They also like repetition (is there a Guinness Record for the number of times in a row reading Harry the Dirty Dog?), so don’t be surprised when they do the same thing over and over and over. (FYI, this fondness for repetition is one reason why so many experts tout routines as a go-to with young children.)
Language comprehension will absolutely explode during this year. At one, a child might only understand one or two simple commands (like “no” or “stop”), but by eighteen months, you can bank on your child understanding most of what you say (it’s time to start watching your mouth — your grace period is coming to an end, ha!). In fact, her level of language comprehension will far exceed her own vocabulary.
Still, one-year-olds will not be able to follow rational explanations. Although they may be beginning to understand cause-and-effect in a rudimentary fashion, they have no common sense and cannot comprehend or perceive the concept of physical danger. Telling my (Brit’s) son that scaling the wall of our second-story deck is a “no-no” because he could fall and get hurt isn’t going to convince him to stop trying, for example, but bringing him inside every time he starts climbing just might.
Just to reiterate, there’s nothing in their little brains that will tell them not to run into a busy street, for example (it’s amazing the human race has evolved this far, no?).
One-year-olds will also start to remember things that have happened before, although their memories certainly won’t be as keen as an adult’s or older child’s.
Another small-but-useful tidbit: by one, a child’s eyesight is about as good as an adult’s … so hide your chocolate stash somewhere out of sight!
Senses and the Self
A one-year-old basically doesn’t grasp that others exist as separate beings. He doesn’t understand that what he does can impact someone else, or that he even has control over his own behavior. As a result, a one-year-old is incapable of compassionate consideration (yes, what you suspected is true). Thus, they are naturally self-centered, only relating to other people when they feel like it. The result: a tiny human with “almost unbelievable egocentricity.”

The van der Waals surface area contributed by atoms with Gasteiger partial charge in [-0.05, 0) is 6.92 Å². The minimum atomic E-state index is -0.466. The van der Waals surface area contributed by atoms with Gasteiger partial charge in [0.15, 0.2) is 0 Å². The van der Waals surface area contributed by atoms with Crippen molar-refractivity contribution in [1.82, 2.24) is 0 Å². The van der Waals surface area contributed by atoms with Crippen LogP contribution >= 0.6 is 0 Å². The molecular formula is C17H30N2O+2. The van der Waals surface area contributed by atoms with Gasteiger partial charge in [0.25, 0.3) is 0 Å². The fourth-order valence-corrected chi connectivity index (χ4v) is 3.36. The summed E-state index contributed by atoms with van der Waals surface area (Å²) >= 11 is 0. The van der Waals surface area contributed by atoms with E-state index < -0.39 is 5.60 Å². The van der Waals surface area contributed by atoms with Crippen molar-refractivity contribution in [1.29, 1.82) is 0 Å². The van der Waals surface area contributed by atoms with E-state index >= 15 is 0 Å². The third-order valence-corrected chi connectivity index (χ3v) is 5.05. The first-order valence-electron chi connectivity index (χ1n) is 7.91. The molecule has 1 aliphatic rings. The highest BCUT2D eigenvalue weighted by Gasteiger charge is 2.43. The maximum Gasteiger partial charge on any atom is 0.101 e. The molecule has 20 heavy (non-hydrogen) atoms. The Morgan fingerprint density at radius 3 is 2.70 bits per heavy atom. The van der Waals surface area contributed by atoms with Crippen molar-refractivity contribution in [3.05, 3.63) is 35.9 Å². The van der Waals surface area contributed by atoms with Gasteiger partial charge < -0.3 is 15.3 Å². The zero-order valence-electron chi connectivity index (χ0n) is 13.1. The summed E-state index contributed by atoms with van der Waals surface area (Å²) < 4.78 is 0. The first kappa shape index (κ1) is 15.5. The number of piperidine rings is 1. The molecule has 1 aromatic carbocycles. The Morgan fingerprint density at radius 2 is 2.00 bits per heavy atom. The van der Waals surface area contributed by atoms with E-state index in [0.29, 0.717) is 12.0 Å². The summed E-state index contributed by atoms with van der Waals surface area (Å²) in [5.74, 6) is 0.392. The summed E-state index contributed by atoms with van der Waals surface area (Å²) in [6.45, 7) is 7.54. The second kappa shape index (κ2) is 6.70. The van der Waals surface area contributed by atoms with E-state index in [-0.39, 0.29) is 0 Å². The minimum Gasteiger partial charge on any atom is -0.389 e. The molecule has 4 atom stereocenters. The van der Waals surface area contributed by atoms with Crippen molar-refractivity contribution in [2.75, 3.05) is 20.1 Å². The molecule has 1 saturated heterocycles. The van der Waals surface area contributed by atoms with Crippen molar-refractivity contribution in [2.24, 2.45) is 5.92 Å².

Furthermore, one-year-olds aren’t able to easily adapt to what’s going on and aren’t able to obey our requests. For example, they can’t “be quiet!” on cue, and they don’t transition easily from one thing to the next when we need them to… hence, “transition time” becomes a classic problem area at this age (e.g. leaving the playground to go home). You could sum this up by saying that one-year-olds are naturally uncooperative, but through no fault of their own.
Starting around 18 months (and continuing until about age three), the tension between independence and dependence is an ever-present theme. Once toddlers can string words together to form sentences, “do it myself” may become a familiar phrase!
Another way to think of this is the “need-reject syndrome”: your child may demand you one minute and reject you the next … constantly going back and forth. It’s a push-pull scenario, and it can be incredibly frustrating (and maybe even hurtful), but I promise you, it’s normal. We expand on this autonomy/dependence tension more in our piece about two-year-old norms.
One-year-olds are sensory beings. For the most part, they learn by physically doing and experiencing things. They tend to “think with their feet,” often noticing other things only after they have bumped into them, for example.
They are “pure motor drive,” and run around rapidly and randomly. They are impulsive. (This also makes them really entertaining; it’s sort of like watching tiny, drunk — and sometimes belligerent — sailors.) Their attention spans are quite short, and they don’t tend to stay in one place, or with one activity, for very long (so do yourself a favor and don’t expect them to).